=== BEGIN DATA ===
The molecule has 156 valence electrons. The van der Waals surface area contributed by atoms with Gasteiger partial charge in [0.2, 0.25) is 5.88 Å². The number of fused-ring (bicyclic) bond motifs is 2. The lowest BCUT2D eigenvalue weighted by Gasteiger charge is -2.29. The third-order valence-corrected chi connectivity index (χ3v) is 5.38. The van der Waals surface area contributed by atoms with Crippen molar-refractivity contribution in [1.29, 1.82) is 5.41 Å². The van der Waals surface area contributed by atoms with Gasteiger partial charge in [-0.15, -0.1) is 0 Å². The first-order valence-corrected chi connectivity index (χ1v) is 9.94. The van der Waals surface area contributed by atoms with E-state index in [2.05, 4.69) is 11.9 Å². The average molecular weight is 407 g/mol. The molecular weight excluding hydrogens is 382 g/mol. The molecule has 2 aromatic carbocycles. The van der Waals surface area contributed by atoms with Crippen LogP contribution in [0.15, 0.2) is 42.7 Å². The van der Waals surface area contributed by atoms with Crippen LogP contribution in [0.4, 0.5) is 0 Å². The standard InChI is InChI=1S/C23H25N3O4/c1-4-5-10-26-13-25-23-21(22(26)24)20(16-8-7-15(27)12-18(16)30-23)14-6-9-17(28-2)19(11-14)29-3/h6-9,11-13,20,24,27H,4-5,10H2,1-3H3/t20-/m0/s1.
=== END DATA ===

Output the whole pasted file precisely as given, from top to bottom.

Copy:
The molecule has 156 valence electrons. The van der Waals surface area contributed by atoms with Gasteiger partial charge in [0.2, 0.25) is 5.88 Å². The number of fused-ring (bicyclic) bond motifs is 2. The lowest BCUT2D eigenvalue weighted by Gasteiger charge is -2.29. The third-order valence-corrected chi connectivity index (χ3v) is 5.38. The van der Waals surface area contributed by atoms with Crippen molar-refractivity contribution in [1.29, 1.82) is 5.41 Å². The van der Waals surface area contributed by atoms with Gasteiger partial charge in [-0.15, -0.1) is 0 Å². The first-order valence-corrected chi connectivity index (χ1v) is 9.94. The van der Waals surface area contributed by atoms with E-state index in [2.05, 4.69) is 11.9 Å². The average molecular weight is 407 g/mol. The molecular weight excluding hydrogens is 382 g/mol. The molecule has 2 aromatic carbocycles. The van der Waals surface area contributed by atoms with Crippen LogP contribution in [0.15, 0.2) is 42.7 Å². The van der Waals surface area contributed by atoms with Crippen LogP contribution in [0.4, 0.5) is 0 Å². The standard InChI is InChI=1S/C23H25N3O4/c1-4-5-10-26-13-25-23-21(22(26)24)20(16-8-7-15(27)12-18(16)30-23)14-6-9-17(28-2)19(11-14)29-3/h6-9,11-13,20,24,27H,4-5,10H2,1-3H3/t20-/m0/s1.